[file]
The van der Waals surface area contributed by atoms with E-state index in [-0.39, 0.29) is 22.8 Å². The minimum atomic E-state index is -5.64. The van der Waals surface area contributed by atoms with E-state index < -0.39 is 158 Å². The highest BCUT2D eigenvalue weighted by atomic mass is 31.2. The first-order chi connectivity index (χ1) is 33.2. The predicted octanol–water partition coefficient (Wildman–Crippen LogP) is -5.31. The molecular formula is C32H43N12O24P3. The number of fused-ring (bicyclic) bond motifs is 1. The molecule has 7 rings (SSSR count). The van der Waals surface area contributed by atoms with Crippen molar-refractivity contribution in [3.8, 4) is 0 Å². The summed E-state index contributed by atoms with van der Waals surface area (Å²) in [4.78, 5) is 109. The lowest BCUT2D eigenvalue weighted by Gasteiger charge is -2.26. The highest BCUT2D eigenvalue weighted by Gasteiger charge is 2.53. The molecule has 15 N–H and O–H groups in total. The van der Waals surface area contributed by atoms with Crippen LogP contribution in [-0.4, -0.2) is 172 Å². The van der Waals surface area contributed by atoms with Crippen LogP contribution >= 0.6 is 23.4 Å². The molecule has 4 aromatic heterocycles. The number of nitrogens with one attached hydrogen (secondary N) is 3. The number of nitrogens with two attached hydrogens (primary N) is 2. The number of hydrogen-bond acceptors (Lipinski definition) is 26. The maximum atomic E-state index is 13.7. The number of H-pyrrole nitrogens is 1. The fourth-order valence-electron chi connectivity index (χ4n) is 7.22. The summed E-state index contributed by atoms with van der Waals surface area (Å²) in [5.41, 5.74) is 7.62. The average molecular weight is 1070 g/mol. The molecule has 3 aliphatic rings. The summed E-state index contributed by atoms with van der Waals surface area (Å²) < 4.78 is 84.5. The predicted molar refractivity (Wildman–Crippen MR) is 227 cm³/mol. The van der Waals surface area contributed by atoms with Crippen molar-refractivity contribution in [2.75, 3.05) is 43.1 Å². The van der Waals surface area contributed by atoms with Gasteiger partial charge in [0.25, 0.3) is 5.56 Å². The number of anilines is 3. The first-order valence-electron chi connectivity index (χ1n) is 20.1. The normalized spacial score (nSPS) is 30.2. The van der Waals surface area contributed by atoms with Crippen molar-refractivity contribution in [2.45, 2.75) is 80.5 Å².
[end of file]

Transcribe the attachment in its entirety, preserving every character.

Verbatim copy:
The van der Waals surface area contributed by atoms with E-state index in [-0.39, 0.29) is 22.8 Å². The minimum atomic E-state index is -5.64. The van der Waals surface area contributed by atoms with E-state index < -0.39 is 158 Å². The highest BCUT2D eigenvalue weighted by atomic mass is 31.2. The first-order chi connectivity index (χ1) is 33.2. The predicted octanol–water partition coefficient (Wildman–Crippen LogP) is -5.31. The molecular formula is C32H43N12O24P3. The number of fused-ring (bicyclic) bond motifs is 1. The molecule has 7 rings (SSSR count). The van der Waals surface area contributed by atoms with Crippen molar-refractivity contribution in [3.8, 4) is 0 Å². The summed E-state index contributed by atoms with van der Waals surface area (Å²) in [4.78, 5) is 109. The lowest BCUT2D eigenvalue weighted by Gasteiger charge is -2.26. The highest BCUT2D eigenvalue weighted by Gasteiger charge is 2.53. The molecule has 15 N–H and O–H groups in total. The van der Waals surface area contributed by atoms with Crippen LogP contribution in [-0.4, -0.2) is 172 Å². The van der Waals surface area contributed by atoms with Crippen LogP contribution >= 0.6 is 23.4 Å². The molecule has 4 aromatic heterocycles. The number of nitrogens with one attached hydrogen (secondary N) is 3. The number of nitrogens with two attached hydrogens (primary N) is 2. The number of hydrogen-bond acceptors (Lipinski definition) is 26. The maximum atomic E-state index is 13.7. The number of H-pyrrole nitrogens is 1. The fourth-order valence-electron chi connectivity index (χ4n) is 7.22. The summed E-state index contributed by atoms with van der Waals surface area (Å²) in [5.41, 5.74) is 7.62. The average molecular weight is 1070 g/mol. The molecule has 3 aliphatic rings. The summed E-state index contributed by atoms with van der Waals surface area (Å²) < 4.78 is 84.5. The predicted molar refractivity (Wildman–Crippen MR) is 227 cm³/mol. The van der Waals surface area contributed by atoms with Crippen molar-refractivity contribution in [2.75, 3.05) is 43.1 Å². The van der Waals surface area contributed by atoms with Gasteiger partial charge in [0.25, 0.3) is 5.56 Å². The number of anilines is 3. The first-order valence-electron chi connectivity index (χ1n) is 20.1. The normalized spacial score (nSPS) is 30.2. The van der Waals surface area contributed by atoms with Crippen molar-refractivity contribution in [2.45, 2.75) is 80.5 Å².